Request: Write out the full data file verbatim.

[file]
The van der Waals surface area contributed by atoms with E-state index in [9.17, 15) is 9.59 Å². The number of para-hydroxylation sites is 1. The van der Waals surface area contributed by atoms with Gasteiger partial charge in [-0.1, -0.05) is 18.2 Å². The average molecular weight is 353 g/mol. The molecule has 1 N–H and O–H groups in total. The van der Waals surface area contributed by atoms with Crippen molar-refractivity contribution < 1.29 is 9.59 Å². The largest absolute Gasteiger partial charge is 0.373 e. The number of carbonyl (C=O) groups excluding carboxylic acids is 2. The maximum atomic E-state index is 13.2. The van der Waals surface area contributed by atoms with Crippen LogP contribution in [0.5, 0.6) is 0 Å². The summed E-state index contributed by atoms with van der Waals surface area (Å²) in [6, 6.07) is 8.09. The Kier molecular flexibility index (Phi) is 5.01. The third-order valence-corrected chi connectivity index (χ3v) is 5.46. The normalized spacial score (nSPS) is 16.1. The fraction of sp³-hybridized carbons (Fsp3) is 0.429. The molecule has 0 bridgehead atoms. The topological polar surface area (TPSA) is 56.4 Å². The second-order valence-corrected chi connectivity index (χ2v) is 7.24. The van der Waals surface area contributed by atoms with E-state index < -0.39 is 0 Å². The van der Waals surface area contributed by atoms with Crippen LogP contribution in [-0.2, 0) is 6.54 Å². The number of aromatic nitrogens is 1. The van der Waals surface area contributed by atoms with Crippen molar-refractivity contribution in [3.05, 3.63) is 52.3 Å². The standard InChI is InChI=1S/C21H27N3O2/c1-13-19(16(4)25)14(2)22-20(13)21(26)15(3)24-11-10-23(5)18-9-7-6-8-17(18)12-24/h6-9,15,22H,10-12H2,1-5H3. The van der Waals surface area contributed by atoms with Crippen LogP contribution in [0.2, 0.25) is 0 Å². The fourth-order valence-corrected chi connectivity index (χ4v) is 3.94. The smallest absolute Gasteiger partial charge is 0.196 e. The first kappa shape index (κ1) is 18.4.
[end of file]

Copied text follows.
The van der Waals surface area contributed by atoms with E-state index in [9.17, 15) is 9.59 Å². The number of para-hydroxylation sites is 1. The van der Waals surface area contributed by atoms with Gasteiger partial charge in [-0.1, -0.05) is 18.2 Å². The average molecular weight is 353 g/mol. The molecule has 1 N–H and O–H groups in total. The van der Waals surface area contributed by atoms with Crippen molar-refractivity contribution < 1.29 is 9.59 Å². The largest absolute Gasteiger partial charge is 0.373 e. The number of carbonyl (C=O) groups excluding carboxylic acids is 2. The maximum atomic E-state index is 13.2. The van der Waals surface area contributed by atoms with Crippen LogP contribution in [0.5, 0.6) is 0 Å². The summed E-state index contributed by atoms with van der Waals surface area (Å²) in [6, 6.07) is 8.09. The Kier molecular flexibility index (Phi) is 5.01. The third-order valence-corrected chi connectivity index (χ3v) is 5.46. The normalized spacial score (nSPS) is 16.1. The fraction of sp³-hybridized carbons (Fsp3) is 0.429. The molecule has 0 bridgehead atoms. The topological polar surface area (TPSA) is 56.4 Å². The second-order valence-corrected chi connectivity index (χ2v) is 7.24. The van der Waals surface area contributed by atoms with E-state index < -0.39 is 0 Å². The van der Waals surface area contributed by atoms with Crippen LogP contribution in [-0.2, 0) is 6.54 Å². The number of aromatic nitrogens is 1. The van der Waals surface area contributed by atoms with Crippen molar-refractivity contribution in [3.05, 3.63) is 52.3 Å². The standard InChI is InChI=1S/C21H27N3O2/c1-13-19(16(4)25)14(2)22-20(13)21(26)15(3)24-11-10-23(5)18-9-7-6-8-17(18)12-24/h6-9,15,22H,10-12H2,1-5H3. The van der Waals surface area contributed by atoms with Crippen LogP contribution in [0.2, 0.25) is 0 Å². The fourth-order valence-corrected chi connectivity index (χ4v) is 3.94. The smallest absolute Gasteiger partial charge is 0.196 e. The first kappa shape index (κ1) is 18.4.